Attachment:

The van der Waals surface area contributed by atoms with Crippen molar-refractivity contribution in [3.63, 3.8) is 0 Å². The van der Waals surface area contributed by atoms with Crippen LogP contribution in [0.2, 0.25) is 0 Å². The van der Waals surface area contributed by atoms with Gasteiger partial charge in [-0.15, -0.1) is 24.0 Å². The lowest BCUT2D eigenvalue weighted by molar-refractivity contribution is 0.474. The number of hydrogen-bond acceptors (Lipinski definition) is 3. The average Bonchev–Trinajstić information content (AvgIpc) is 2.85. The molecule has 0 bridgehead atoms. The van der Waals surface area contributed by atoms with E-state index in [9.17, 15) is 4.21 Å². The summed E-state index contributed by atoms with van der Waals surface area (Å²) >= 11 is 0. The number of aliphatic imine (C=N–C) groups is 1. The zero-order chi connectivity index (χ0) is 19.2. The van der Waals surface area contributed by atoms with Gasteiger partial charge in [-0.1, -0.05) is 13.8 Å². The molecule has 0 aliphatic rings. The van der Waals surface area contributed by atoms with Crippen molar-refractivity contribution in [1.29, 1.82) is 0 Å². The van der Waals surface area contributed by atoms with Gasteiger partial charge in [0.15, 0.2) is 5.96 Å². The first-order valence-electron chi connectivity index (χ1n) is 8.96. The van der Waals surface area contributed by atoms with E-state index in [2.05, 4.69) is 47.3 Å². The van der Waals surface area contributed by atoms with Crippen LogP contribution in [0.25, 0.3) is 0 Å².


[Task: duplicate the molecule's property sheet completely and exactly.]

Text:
The van der Waals surface area contributed by atoms with Crippen molar-refractivity contribution in [3.63, 3.8) is 0 Å². The van der Waals surface area contributed by atoms with Crippen LogP contribution in [0.2, 0.25) is 0 Å². The van der Waals surface area contributed by atoms with Gasteiger partial charge in [-0.15, -0.1) is 24.0 Å². The lowest BCUT2D eigenvalue weighted by molar-refractivity contribution is 0.474. The number of hydrogen-bond acceptors (Lipinski definition) is 3. The average Bonchev–Trinajstić information content (AvgIpc) is 2.85. The molecule has 0 bridgehead atoms. The van der Waals surface area contributed by atoms with E-state index in [9.17, 15) is 4.21 Å². The summed E-state index contributed by atoms with van der Waals surface area (Å²) >= 11 is 0. The number of aliphatic imine (C=N–C) groups is 1. The zero-order chi connectivity index (χ0) is 19.2. The van der Waals surface area contributed by atoms with Gasteiger partial charge in [-0.1, -0.05) is 13.8 Å². The molecule has 0 aliphatic rings. The van der Waals surface area contributed by atoms with Crippen molar-refractivity contribution in [1.29, 1.82) is 0 Å². The van der Waals surface area contributed by atoms with Gasteiger partial charge in [0.15, 0.2) is 5.96 Å². The first-order valence-electron chi connectivity index (χ1n) is 8.96. The van der Waals surface area contributed by atoms with E-state index in [2.05, 4.69) is 47.3 Å². The van der Waals surface area contributed by atoms with Crippen LogP contribution in [0.25, 0.3) is 0 Å².